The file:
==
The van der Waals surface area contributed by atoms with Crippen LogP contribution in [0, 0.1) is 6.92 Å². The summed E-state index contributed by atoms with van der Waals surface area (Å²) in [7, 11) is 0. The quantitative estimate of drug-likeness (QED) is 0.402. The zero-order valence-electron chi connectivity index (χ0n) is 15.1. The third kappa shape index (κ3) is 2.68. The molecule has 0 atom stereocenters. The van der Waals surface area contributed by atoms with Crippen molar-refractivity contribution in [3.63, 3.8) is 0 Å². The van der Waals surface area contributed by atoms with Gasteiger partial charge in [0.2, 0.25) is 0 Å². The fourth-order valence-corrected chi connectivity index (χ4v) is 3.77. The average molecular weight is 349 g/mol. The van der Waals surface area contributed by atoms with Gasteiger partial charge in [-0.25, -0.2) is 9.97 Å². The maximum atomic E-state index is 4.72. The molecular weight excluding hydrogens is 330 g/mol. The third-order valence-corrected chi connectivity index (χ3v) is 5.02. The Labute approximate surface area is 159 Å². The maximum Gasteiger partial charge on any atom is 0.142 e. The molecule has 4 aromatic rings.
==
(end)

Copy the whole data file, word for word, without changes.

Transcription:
The van der Waals surface area contributed by atoms with Crippen LogP contribution in [0, 0.1) is 6.92 Å². The summed E-state index contributed by atoms with van der Waals surface area (Å²) in [7, 11) is 0. The quantitative estimate of drug-likeness (QED) is 0.402. The zero-order valence-electron chi connectivity index (χ0n) is 15.1. The third kappa shape index (κ3) is 2.68. The molecule has 0 atom stereocenters. The van der Waals surface area contributed by atoms with Crippen molar-refractivity contribution in [3.63, 3.8) is 0 Å². The van der Waals surface area contributed by atoms with Gasteiger partial charge in [0.2, 0.25) is 0 Å². The fourth-order valence-corrected chi connectivity index (χ4v) is 3.77. The average molecular weight is 349 g/mol. The van der Waals surface area contributed by atoms with Gasteiger partial charge in [-0.25, -0.2) is 9.97 Å². The maximum atomic E-state index is 4.72. The molecular weight excluding hydrogens is 330 g/mol. The third-order valence-corrected chi connectivity index (χ3v) is 5.02. The Labute approximate surface area is 159 Å². The maximum Gasteiger partial charge on any atom is 0.142 e. The molecule has 4 aromatic rings.